The blurb from author Kevin Hearne on the back cover of Lila Bowen’s Wake of Vultures reads: “I don’t care what else you’ve seen in the bookstore today. Buy this book.”
Wake of Vultures is a thoroughly kick-ass, relentlessly awesome book. It’s the first in the Shadow series featuring one of the most original characters I’ve read, the half black/half “Injun” boyish young girl Nettie Lonesome. Nettie is tough as nails; she swaggers, tames wild ponies, slays vampires and other beasties, and braves the dangers of the old west where nothing is quite what it seems and everything seems like it’s out to get her.
Bowen writes with verve, creating a gritty, fantastical world that is as fierce as it is fun. I cannot wait to get my hands on the next book in the series: Conspiracy of Ravens.
The Bear and the Nightingale, the debut novel from Katherine Arden, grabbed me from page one.
It reads like a fairy tale, complete with a strong-willed girl, a horrid stepmother, a fear-mongering priest, pagan magic, forest demons and water sprites. This book isn’t for everyone.
But if you read that description and are thinking “sounds freaking awesome,” you will be enchanted. Beautifully written and well-paced, it’s a darkly captivating story set in medieval Russia about a young girl, Vasya, born with the sight. She sees spirits in her house and stables and creepy demons in the snowy woods that surround her village.
When a new priest arrives in the village and turns the community against the old ways, against making offerings to the spirits, the spirits get angry. Crops fail, hunger spreads, and winter lasts longer and longer. Young Vasya is called upon by the spirits and demons to right these wrongs, to do so sacrifices must be made.
This is the first book in what is bound to be a great trilogy; the next will be The Girl in the Tower. Also, a book cover and package can really sell a book or do it harm. I almost didn’t buy this book because of the cover, it reads too dark and too juvenile. I prefer the bright and tapestry-like UK cover (left/top) to the American version (right/bottom). Thoughts?
Octavia E. Butler’s Kindred has long been on my to-read list.
Powerful and terrifying, the story follows Dana, a young black woman in 1970’s Los Angeles, who is “called” back to antebellum Maryland when her white ancestor, Rufus, almost drowns. She saves him and is returned to her own time, to her life as a writer, to the home where she lives with her white husband. Over the course of the novel she is summoned again and again to save this ancestor; she forms complicated relationships with Rufus and his parents who own the plantation, and with their slaves. Even though she saves this young white “master,” Dana herself is treated like a slave, forced into physical labor, threatened and physically abused.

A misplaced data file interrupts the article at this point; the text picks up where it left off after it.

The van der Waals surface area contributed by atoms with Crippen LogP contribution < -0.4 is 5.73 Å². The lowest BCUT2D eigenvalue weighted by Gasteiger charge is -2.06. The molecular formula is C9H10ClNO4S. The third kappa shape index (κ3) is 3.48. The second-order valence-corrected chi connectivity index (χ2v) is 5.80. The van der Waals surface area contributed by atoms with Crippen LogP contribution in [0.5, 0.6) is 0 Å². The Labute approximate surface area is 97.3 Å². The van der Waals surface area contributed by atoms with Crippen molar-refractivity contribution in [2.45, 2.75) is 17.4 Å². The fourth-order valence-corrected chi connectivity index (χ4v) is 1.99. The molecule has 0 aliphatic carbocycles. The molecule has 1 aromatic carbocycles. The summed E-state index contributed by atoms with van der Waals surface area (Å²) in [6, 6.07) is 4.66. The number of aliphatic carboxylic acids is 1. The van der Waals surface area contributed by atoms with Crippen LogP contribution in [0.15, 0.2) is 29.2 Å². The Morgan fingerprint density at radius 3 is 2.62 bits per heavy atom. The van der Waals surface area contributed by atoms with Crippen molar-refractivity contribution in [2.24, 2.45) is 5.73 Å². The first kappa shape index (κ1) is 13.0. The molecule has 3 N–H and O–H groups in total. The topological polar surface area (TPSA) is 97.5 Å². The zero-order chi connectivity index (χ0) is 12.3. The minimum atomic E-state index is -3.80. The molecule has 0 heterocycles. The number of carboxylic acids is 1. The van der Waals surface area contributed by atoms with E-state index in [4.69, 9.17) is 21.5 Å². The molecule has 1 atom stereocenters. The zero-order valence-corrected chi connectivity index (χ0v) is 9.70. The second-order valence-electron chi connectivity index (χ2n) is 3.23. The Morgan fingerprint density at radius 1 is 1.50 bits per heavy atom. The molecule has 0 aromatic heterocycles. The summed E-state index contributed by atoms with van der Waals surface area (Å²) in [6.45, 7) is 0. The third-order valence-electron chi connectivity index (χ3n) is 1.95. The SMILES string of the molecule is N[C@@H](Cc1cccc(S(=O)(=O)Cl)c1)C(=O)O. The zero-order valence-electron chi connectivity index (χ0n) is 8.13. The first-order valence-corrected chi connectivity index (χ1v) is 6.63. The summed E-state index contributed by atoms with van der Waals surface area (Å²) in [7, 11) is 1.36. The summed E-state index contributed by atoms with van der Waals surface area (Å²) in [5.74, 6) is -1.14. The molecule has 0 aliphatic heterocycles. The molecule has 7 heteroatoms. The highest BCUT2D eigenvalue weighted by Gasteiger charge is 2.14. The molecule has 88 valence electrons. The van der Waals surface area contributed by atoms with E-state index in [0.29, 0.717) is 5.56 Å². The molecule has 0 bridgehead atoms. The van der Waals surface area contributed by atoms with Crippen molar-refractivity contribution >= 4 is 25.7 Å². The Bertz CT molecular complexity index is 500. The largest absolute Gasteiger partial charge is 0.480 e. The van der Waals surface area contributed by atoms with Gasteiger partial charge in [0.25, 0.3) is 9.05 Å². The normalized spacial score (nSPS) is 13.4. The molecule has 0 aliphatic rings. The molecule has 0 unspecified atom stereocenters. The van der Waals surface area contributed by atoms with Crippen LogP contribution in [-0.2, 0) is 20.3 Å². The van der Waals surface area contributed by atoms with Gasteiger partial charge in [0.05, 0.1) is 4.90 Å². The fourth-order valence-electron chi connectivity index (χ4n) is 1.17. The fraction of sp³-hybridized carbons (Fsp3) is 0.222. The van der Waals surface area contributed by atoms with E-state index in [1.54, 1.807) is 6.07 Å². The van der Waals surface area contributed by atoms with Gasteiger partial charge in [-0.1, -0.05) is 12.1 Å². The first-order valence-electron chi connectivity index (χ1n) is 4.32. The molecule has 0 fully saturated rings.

The passages that take place on the plantation are stronger than those set in 1970’s Los Angeles, the characters are more developed, the story both brutal and riveting. Because the narrative is told from the vantage of a free, modern, educated black woman, the horrors of slavery are exposed with a modern lens, the cruelty of the white owners and the powerlessness of the slaves are juxtaposed with Dana’s loving and seemingly equal bi-racial marriage. Overall, a fascinating, fast-paced read.
As I turned page 623 to the last paragraphs of V.E. Schwab’s A Conjuring of Light, I’ll admit that I got sad in my heart… sad to say goodbye to this wonderful series (this is the third of a trilogy, I wrote about books 1 and 2 here and here) and these great characters, sad to leave this magical world.
As a bookseller I snobbishly ignored the whole fantasy/sci-fi section in favor of literary fiction (hey, I was in my 20’s, I thought fiction was more, I don’t know, important); In the past year I’ve been delving into the fantasy genre more and more. And here’s the thing about fantasy (based on the books I’ve read thus far): They’re FUN. Remember reading for fun? Not for school, or book club, not for what reading a certain book says about you as a reader. For fun, because the book makes you happy.